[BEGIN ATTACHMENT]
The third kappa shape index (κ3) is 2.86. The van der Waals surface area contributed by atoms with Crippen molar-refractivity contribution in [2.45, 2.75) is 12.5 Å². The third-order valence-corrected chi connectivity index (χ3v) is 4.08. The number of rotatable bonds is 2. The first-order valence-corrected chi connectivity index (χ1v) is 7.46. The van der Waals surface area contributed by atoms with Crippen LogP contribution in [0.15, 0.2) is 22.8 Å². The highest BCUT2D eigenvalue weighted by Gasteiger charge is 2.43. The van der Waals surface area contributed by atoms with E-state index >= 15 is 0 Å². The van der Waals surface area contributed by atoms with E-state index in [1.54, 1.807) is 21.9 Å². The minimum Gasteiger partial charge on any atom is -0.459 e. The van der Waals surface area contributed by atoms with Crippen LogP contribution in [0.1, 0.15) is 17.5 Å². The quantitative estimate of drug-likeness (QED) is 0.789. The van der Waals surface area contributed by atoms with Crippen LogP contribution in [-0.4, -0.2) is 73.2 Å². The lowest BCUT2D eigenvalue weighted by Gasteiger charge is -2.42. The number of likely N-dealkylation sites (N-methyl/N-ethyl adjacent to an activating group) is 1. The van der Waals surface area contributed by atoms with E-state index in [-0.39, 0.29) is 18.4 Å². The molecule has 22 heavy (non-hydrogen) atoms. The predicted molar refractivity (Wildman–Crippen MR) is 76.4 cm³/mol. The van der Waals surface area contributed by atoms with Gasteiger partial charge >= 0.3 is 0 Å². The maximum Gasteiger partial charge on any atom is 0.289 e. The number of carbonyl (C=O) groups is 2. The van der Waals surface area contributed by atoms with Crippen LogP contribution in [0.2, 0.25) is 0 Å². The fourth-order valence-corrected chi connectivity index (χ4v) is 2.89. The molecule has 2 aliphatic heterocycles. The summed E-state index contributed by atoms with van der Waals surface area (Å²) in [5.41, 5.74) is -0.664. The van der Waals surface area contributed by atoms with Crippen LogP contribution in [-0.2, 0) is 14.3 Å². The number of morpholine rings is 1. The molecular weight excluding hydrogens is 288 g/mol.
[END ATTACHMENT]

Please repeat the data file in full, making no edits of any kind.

The third kappa shape index (κ3) is 2.86. The van der Waals surface area contributed by atoms with Crippen molar-refractivity contribution in [2.45, 2.75) is 12.5 Å². The third-order valence-corrected chi connectivity index (χ3v) is 4.08. The number of rotatable bonds is 2. The first-order valence-corrected chi connectivity index (χ1v) is 7.46. The van der Waals surface area contributed by atoms with Crippen LogP contribution in [0.15, 0.2) is 22.8 Å². The highest BCUT2D eigenvalue weighted by Gasteiger charge is 2.43. The van der Waals surface area contributed by atoms with E-state index >= 15 is 0 Å². The van der Waals surface area contributed by atoms with E-state index in [1.54, 1.807) is 21.9 Å². The minimum Gasteiger partial charge on any atom is -0.459 e. The van der Waals surface area contributed by atoms with Crippen LogP contribution in [0.1, 0.15) is 17.5 Å². The quantitative estimate of drug-likeness (QED) is 0.789. The van der Waals surface area contributed by atoms with Crippen LogP contribution in [-0.4, -0.2) is 73.2 Å². The lowest BCUT2D eigenvalue weighted by Gasteiger charge is -2.42. The number of likely N-dealkylation sites (N-methyl/N-ethyl adjacent to an activating group) is 1. The van der Waals surface area contributed by atoms with E-state index in [-0.39, 0.29) is 18.4 Å². The molecule has 22 heavy (non-hydrogen) atoms. The predicted molar refractivity (Wildman–Crippen MR) is 76.4 cm³/mol. The van der Waals surface area contributed by atoms with Gasteiger partial charge >= 0.3 is 0 Å². The maximum Gasteiger partial charge on any atom is 0.289 e. The number of carbonyl (C=O) groups is 2. The van der Waals surface area contributed by atoms with Crippen LogP contribution in [0.2, 0.25) is 0 Å². The fourth-order valence-corrected chi connectivity index (χ4v) is 2.89. The molecule has 2 aliphatic heterocycles. The summed E-state index contributed by atoms with van der Waals surface area (Å²) in [5.41, 5.74) is -0.664. The van der Waals surface area contributed by atoms with Crippen LogP contribution in [-0.2, 0) is 14.3 Å². The number of morpholine rings is 1. The molecular weight excluding hydrogens is 288 g/mol.